Maurie Ryan makes a very good point about David Ross. …

Comment on Ryan’s agenda to reform land council: broad support from members? by Interested Observer.

Maurie Ryan makes a very good point about David Ross.
Ross has his fingers in many pies but feels no obligation to be transparent around potential conflicts of interest.
He is prominent on the CentreCorp board, surely one the most secretive Aboriginal Corporations in the country.
Under Ross’s shared leadership CentreCorp has locked up tens of millions of dollars while Aboriginal communities cry out for more funds courtesy of the tax payer.
On one hand Ross advocates for more services for Aboriginal people but on the other he is custodian of riches designated for them but withheld.
Surely this is a fundamental conflict of interests.

Interested Observer Also Commented

Ryan’s agenda to reform land council: broad support from members?
What we are seeing is nothing less than a changing of the guard at the CLC. What is surprising about this is not that it is happening now but that it hasn’t already happened.
It is a measure of the influence of David Ross and a lack of influence by the elected members that he has maintained an extraordinary position.
It is that the CLC is not going to spend its own money on Aborigines. This has underpinned the growth of CentreCorp into a very wealthy entity, and one that Ross says he is proud of.
Yes, Ross has been powerful enough to say that withholding funds from Aboriginal people is something to be proud of.
In effect this is a very conservative statement along the lines of “Don’t waste money on Blackfellas”.
The issues are clouded at the moment but we will eventually see that Mr Ryan aims to change that philosophy and he will do it by unraveling the secrecy and the power of the administration versus the elected members.
Whether that ultimately turns out to be a good thing remains to be seen but it is inevitable.

Recent Comments by Interested Observer

Gunner Government ‘droving’ away investment
They want native title holders telling pastoralists what they can and can’t do on the land that they manage and operate properties in a $1bn industry.
They want the traditional owners of the land, since time immemorial, to be empowered to have a say on the use of their land.

Massive illegal dumping will test the EPA
The cost in tip fees for processing the dumped waste pictured would be around $1000. The cost of removing the dumped waste from the environment would be three times that or more.
It is not helpful either to the environment nor to ratepayers that the council charges such high fees.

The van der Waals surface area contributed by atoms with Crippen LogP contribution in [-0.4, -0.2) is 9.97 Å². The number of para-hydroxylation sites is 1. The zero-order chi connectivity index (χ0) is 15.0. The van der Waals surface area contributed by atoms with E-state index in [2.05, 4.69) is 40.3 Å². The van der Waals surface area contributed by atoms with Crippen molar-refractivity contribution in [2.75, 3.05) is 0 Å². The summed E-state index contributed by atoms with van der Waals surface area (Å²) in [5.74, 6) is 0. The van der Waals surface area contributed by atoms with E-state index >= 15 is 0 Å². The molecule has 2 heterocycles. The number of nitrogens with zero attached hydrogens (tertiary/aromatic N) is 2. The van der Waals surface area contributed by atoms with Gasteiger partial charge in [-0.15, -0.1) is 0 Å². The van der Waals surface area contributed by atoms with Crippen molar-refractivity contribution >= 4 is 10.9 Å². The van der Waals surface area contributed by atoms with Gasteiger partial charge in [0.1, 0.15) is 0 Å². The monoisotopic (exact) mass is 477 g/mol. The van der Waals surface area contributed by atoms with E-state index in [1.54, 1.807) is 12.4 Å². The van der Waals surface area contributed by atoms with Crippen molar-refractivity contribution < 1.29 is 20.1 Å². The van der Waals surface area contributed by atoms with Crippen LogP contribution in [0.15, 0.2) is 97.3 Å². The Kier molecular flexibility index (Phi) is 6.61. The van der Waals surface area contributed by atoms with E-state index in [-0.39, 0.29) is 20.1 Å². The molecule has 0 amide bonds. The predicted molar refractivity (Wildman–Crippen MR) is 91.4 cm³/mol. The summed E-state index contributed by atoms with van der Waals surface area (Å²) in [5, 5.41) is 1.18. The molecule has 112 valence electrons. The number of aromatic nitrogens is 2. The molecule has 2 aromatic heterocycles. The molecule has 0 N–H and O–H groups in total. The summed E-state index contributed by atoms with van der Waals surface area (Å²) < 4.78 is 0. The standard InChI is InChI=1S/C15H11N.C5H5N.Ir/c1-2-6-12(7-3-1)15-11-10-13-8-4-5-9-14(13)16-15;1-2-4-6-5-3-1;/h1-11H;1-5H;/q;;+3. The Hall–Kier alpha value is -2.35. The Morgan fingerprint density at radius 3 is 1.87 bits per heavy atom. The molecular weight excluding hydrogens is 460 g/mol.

Disposal of general waste – Commercial $127.80.
Disposal of clean fill and rocks > 20cm / demolition / concrete (per ton) $127.80.
Disposal of Whitegoods – $67.20.
Disposal of large truck tyres (not mining / industrial truck tyres) $80.80.

IAD under external administration
IAD Press is nothing short of a national treasure.
It has published many uncommercial but highly valuable language resources over the decades.
Meanwhile, the teaching arm of IAD is probably defunct and cannot be resurrected.
It has lost its key trainers, its reputation and is besieged by competition.
A wild idea 1:
IAD Press be privatised by Aboriginal organisations and largely funded by Centrecorp.
Wonderful kudos for them nationally for doing this.
All local organisations use it to print their reports and many other publications.
Wild idea 2:
The IAD property be sold and the funds used to maintain the press.

Dumbing down Alice Springs
We all know that the NT Government is heavily mired in crippling debt.
Of course, the CDU has to be downsized and it must happen in a sensible manner.
Simply, which courses are producing real outcomes, i.e. getting students jobs?
Higher education for remote students is laudable but has failed at huge expense over many years.
How many Aboriginal teachers and nurses are there who are actually employed?
Almost none.
There are many courses that lead to almost zero employment outcomes.
Art courses in the Correctional Centre is one of them and this must be discontinued.
Music was abolished some time ago but somehow art survived.
The NT can no longer pay for recreational courses.
The NT Government and CDU do have to slash costs but should maintain the courses and staff that are producing real employment outcomes.
The rest do have to go and the sooner the better. We are broke.

Mating odour to catch feral cats
Cats roam and I wonder how many much-loved pet cats have ended up on this rural property.
Cats should always be trapped and taken to the local shelter.
Shelter staff and volunteers will then check for a microchip to see if there is a registered owner and advertise online to try to re-home. They are dealt with humanely at all times.

Be Sociable, Share!

A new way to support our journalism

We do not have a paywall. If you support our independent journalism you can make a financial contribution by clicking the red button below. This will help us cover expenses and sustain the news service we’ve been providing since 1994, in a locally owned and operated medium.

Erwin Chlanda, Editor